Exploring the Sources of Knowledge

Hi and welcome back! I am here yet again to impart some more wisdom upon you from Booth, Colomb, and Williams’ book The Craft of Research. I read more of this book over this past weekend and I have to say, it has definitely helped me lose some of the fears and worries that I have had since first hearing the words “senior capstone paper.” Here are some more quotes from Craft that I think are worth sharing with those of you who have experienced this already or who are in the same boat as me.


“Get control over your topic by writing about it along the way. Don’t just retype or photocopy sources: write summaries, critiques, questions, responses to your sources” (66).

This is definitely a great piece of advice. I know from experience that photocopying sources when they are a million pages long (but actually, more like 20) or copying and pasting sections of it into a word document is easier and less time consuming but honestly, none of the information is retained and no new discoveries can be made by the person researching. Since I am on the research stage of my paper, I have been actively taking notes and finding patterns, and by doing that, my topic is starting to evolve from an interest to a worthwhile research opportunity.


“ You can’t learn the ropes of research if you don’t know where they are, and you won’t find where they are if you don’t ask . . . The only embarrassing question is the one you failed to ask but should have” (71).

I have a feeling that I am not the only person who does not like to ask for help with anything, especially when it is about to encroach on the carefully constructed façade of independence that you have worked so hard on to maintain. Well, tough; researching is all about asking for guidance when you need it to complete the tasks you are assigned in a timely manner. For my capstone paper, I have a limited amount of time to do research before I have to complete my final paper; by asking my faculty mentor or librarians for help finding a particular source sooner rather than later, I won’t have to stress as much when it comes to the final stages of putting everything together.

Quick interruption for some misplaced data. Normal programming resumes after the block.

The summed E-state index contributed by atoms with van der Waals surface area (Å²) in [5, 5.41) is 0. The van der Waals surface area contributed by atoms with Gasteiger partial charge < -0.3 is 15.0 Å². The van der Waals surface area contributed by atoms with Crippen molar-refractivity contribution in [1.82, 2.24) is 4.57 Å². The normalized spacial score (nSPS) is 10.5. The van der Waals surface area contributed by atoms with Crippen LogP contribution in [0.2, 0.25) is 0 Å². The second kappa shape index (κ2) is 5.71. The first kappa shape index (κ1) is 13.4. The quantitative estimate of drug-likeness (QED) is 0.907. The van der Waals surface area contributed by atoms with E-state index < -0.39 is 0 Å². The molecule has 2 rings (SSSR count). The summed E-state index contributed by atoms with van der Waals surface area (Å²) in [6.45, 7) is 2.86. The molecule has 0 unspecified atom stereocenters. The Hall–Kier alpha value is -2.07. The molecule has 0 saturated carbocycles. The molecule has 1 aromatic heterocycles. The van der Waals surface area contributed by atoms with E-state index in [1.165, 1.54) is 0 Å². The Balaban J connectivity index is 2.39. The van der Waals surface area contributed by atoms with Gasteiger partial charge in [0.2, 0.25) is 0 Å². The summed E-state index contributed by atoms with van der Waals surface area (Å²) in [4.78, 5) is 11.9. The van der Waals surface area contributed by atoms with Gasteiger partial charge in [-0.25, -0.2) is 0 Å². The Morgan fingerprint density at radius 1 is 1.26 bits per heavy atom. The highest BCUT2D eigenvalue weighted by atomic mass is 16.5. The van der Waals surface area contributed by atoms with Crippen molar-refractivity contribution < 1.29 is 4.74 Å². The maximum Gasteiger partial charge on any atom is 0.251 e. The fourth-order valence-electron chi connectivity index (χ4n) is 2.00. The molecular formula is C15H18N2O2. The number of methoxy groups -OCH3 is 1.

“When you start looking for sources, you’ll find more than you can use, so you must quickly evaluate their usefulness; use two criteria: relevance and reliability” (76).

It is easy to find hundreds of sources that can apply your research topic but most of the time, only a small percentage will actually have something valuable to contribute to your research. I think that it is important to get through this step as early in your research as you can; the faster this happens, the more time you have to focus on the paper itself. Reputable databases are always a plus and by asking a librarian or faculty mentor, those sources are easier to find.


Until next time.


explore. muse. create.



In case you haven’t looked at The Craft of Research after my first post about it, check it out using the information below!

Booth, Wayne C., Gregory G. Colomb, and Joseph M. Williams. The Craft of Research. Third ed. Chicago: U of Chicago, 2008. Print.


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